I remember the first time I went. It actually felt like I was a grown man. Completely cliché sounding, but it’s the honest truth. I felt like I was going with my dad into this ‘club’ that I didn’t quite belong in yet. Those guys seemed old, strong, and smart. They were. His shop was on Main Street in Bountiful, Utah and was like everything you would imagine. Everything. It smelled, it looked, and it felt like it should.
The big glass windows made it feel hot, even in the wintertime. It had magazine pages that had been turned a thousand times, but never read. The address labels on the front pages were cut out. The coat rack was always full, even in the summer. Laminate counter tops that were all worn out, peeling off, and the wood showing through on the corners. Someone was always there. Always. Sometimes there weren’t enough waiting chairs, so sometimes I got to sit in the empty barber chair at the end. I remember that being a big deal. The seat cushion was all cracked and you could see the yellow foam padding. It was the chair that had worn out and nobody cared to fix it. The footrest at the bottom would swivel between the metal and the cushioned side. I didn’t know why it did that. There was an ash tray built into the arm rest, but I knew nobody in there smoked, so I thought that was weird.
In my memory, when we went to the shop, my dad was young looking, and always wore his dressy cowboy boots (which he has now given to me) and his light denim Lands End jeans with his plaid button down shirts. Always. He wore the glasses that had the bar going across the top of the two lenses. Ha. He would talk to Doug the whole time he got his haircut, and the whole time I got my haircut. And Doug would talk back. He would open and close his scissors really fast, even when he wasn’t cutting the hair. It was his thing. Just scissors swishing and clicking. Everyone loved him for that sound. At the end, he would use a vacuum that was really quiet sounding to suck up all your little hairs. Made you way less itchy. At the end he would take your cash, (the cost was always like 12 or 14 bucks – an old barber trick to get better tips) and then offer to give you back the difference. Nobody ever took it. They would push his hand away, and wink, or say something like, “don’t worry about it”. Everyone loved to tip. It was only a couple dollars here and there, maybe a little more at Christmas. But everyone, my dad included, walked out feeling like they were the first person who ever thought to tip Doug. He was good at making people feel that way. Every single person felt great walking away from the shop.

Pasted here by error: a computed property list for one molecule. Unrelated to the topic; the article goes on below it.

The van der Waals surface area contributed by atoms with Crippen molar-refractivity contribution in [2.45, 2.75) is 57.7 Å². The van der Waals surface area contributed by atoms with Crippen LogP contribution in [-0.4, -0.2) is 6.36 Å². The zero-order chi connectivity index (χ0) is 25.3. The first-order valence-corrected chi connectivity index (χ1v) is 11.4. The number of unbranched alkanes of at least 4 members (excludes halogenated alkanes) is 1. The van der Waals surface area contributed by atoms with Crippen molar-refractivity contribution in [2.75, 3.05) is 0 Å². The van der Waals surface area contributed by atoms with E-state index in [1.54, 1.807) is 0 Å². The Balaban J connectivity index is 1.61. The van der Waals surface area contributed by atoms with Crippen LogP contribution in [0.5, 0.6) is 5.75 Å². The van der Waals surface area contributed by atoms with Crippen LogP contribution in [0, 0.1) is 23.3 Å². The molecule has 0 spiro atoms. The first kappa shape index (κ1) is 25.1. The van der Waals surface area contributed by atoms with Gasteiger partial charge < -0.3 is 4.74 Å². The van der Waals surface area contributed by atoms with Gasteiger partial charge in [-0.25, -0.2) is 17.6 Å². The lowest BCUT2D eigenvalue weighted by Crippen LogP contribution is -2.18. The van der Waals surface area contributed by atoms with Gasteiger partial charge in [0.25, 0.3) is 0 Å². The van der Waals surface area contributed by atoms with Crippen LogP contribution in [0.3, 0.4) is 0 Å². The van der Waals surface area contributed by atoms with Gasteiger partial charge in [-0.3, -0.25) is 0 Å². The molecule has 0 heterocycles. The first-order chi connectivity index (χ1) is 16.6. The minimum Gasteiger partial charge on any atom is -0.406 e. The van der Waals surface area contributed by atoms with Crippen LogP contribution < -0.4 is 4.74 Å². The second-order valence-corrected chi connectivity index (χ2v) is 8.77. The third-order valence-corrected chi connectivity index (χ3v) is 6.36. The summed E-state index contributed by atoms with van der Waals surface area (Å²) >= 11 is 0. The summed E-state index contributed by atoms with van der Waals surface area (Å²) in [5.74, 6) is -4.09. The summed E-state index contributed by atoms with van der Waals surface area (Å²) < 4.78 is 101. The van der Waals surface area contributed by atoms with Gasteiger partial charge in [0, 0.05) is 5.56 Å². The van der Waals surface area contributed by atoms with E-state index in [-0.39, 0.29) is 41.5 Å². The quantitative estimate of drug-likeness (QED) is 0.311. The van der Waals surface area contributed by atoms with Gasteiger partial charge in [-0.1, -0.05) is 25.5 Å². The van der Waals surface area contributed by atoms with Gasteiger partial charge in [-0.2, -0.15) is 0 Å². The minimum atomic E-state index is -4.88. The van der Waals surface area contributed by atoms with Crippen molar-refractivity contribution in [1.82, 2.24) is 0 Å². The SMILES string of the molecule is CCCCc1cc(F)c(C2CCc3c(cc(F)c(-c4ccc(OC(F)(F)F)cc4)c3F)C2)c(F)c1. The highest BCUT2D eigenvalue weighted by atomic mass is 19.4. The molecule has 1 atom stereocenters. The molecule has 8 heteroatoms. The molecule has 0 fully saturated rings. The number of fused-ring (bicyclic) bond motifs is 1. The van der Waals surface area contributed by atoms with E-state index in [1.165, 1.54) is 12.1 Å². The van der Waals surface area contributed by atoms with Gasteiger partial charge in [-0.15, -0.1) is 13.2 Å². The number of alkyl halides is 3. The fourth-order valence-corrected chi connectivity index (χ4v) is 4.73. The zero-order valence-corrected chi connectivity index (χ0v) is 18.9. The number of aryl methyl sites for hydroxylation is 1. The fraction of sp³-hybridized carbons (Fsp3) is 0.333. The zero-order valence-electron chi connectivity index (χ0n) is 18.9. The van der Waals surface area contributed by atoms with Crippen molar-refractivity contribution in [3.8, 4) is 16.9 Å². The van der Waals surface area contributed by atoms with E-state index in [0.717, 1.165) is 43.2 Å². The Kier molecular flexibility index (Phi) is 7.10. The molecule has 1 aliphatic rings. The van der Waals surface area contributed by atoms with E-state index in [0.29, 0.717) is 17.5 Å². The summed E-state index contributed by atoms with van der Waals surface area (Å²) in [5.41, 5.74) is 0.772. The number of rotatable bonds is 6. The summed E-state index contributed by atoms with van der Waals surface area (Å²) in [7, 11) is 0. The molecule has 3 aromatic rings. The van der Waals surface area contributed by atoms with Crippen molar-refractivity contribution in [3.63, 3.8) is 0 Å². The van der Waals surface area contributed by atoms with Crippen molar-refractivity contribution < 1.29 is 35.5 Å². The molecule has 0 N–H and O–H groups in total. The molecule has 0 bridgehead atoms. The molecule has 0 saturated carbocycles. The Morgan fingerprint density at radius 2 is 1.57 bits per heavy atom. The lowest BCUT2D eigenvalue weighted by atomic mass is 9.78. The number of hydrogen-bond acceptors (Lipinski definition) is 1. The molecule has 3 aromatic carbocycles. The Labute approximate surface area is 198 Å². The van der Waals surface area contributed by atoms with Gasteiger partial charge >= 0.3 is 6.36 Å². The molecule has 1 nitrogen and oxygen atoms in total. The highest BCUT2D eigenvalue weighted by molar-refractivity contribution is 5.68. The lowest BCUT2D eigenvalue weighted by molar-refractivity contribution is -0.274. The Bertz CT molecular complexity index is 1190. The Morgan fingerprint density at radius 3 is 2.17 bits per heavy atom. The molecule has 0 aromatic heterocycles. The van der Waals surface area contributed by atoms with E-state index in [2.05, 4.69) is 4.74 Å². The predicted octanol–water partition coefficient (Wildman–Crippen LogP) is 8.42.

Doug must be in his late 80’s and he still cuts hair. He looked old twenty years ago but he hasn’t aged since. He always looked happy and he still does, probably happier. He has made more friends than anyone around. He has had more conversations than anyone on earth. He will have more people at his funeral than anyone in town.
Why he doesn’t just retire and go spend his ‘tips’ on a beach somewhere doesn’t make any sense, but it does to him, and it does to me now too.
My dad dressed up on Saturdays to go get his haircut. I love that he did that. Why not…? I know my dad well, and I know that he found excuses to go get his haircut. It was his favorite errand. When he would ask my mom “should I go get a haircut?” what he was really asking was, Can I go see my friend Doug? I can’t wait for guys like my dad to come to my shop, and I can’t wait to never retire.